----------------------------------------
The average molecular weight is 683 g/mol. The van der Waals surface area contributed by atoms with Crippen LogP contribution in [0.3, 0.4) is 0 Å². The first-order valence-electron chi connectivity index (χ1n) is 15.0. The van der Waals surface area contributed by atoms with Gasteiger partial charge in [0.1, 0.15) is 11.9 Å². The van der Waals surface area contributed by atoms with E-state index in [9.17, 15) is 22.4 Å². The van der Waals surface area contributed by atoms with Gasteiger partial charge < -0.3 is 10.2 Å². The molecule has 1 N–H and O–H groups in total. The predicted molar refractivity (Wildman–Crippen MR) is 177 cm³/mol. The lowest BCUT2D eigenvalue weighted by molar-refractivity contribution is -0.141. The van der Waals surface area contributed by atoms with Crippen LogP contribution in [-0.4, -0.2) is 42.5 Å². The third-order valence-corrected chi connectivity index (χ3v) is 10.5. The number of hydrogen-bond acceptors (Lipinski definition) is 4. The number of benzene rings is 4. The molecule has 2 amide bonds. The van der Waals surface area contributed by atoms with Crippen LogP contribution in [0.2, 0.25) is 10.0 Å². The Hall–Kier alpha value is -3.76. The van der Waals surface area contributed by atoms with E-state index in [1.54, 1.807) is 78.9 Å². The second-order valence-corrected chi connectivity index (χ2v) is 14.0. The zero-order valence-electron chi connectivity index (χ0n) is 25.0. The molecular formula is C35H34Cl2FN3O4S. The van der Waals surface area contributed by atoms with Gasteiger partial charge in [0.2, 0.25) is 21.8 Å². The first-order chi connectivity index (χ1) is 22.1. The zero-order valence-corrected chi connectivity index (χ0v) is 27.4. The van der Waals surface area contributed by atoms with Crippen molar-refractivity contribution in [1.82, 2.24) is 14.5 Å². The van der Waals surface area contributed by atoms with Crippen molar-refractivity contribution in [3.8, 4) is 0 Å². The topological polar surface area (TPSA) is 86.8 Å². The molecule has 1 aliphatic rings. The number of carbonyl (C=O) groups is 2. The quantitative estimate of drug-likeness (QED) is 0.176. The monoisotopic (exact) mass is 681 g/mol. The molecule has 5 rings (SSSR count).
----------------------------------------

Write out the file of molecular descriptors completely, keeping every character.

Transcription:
The average molecular weight is 683 g/mol. The van der Waals surface area contributed by atoms with Crippen LogP contribution in [0.3, 0.4) is 0 Å². The first-order valence-electron chi connectivity index (χ1n) is 15.0. The van der Waals surface area contributed by atoms with Gasteiger partial charge in [0.1, 0.15) is 11.9 Å². The van der Waals surface area contributed by atoms with E-state index in [9.17, 15) is 22.4 Å². The van der Waals surface area contributed by atoms with Gasteiger partial charge < -0.3 is 10.2 Å². The molecule has 1 N–H and O–H groups in total. The predicted molar refractivity (Wildman–Crippen MR) is 177 cm³/mol. The lowest BCUT2D eigenvalue weighted by molar-refractivity contribution is -0.141. The van der Waals surface area contributed by atoms with Crippen LogP contribution in [-0.4, -0.2) is 42.5 Å². The third-order valence-corrected chi connectivity index (χ3v) is 10.5. The number of hydrogen-bond acceptors (Lipinski definition) is 4. The number of benzene rings is 4. The molecule has 2 amide bonds. The van der Waals surface area contributed by atoms with Crippen LogP contribution in [0.2, 0.25) is 10.0 Å². The Hall–Kier alpha value is -3.76. The van der Waals surface area contributed by atoms with E-state index in [1.54, 1.807) is 78.9 Å². The second-order valence-corrected chi connectivity index (χ2v) is 14.0. The zero-order valence-electron chi connectivity index (χ0n) is 25.0. The molecular formula is C35H34Cl2FN3O4S. The van der Waals surface area contributed by atoms with Gasteiger partial charge in [0.2, 0.25) is 21.8 Å². The first-order chi connectivity index (χ1) is 22.1. The zero-order valence-corrected chi connectivity index (χ0v) is 27.4. The van der Waals surface area contributed by atoms with Crippen molar-refractivity contribution in [1.82, 2.24) is 14.5 Å². The van der Waals surface area contributed by atoms with Crippen molar-refractivity contribution in [3.8, 4) is 0 Å². The topological polar surface area (TPSA) is 86.8 Å². The molecule has 1 aliphatic rings. The number of carbonyl (C=O) groups is 2. The quantitative estimate of drug-likeness (QED) is 0.176. The monoisotopic (exact) mass is 681 g/mol. The molecule has 5 rings (SSSR count).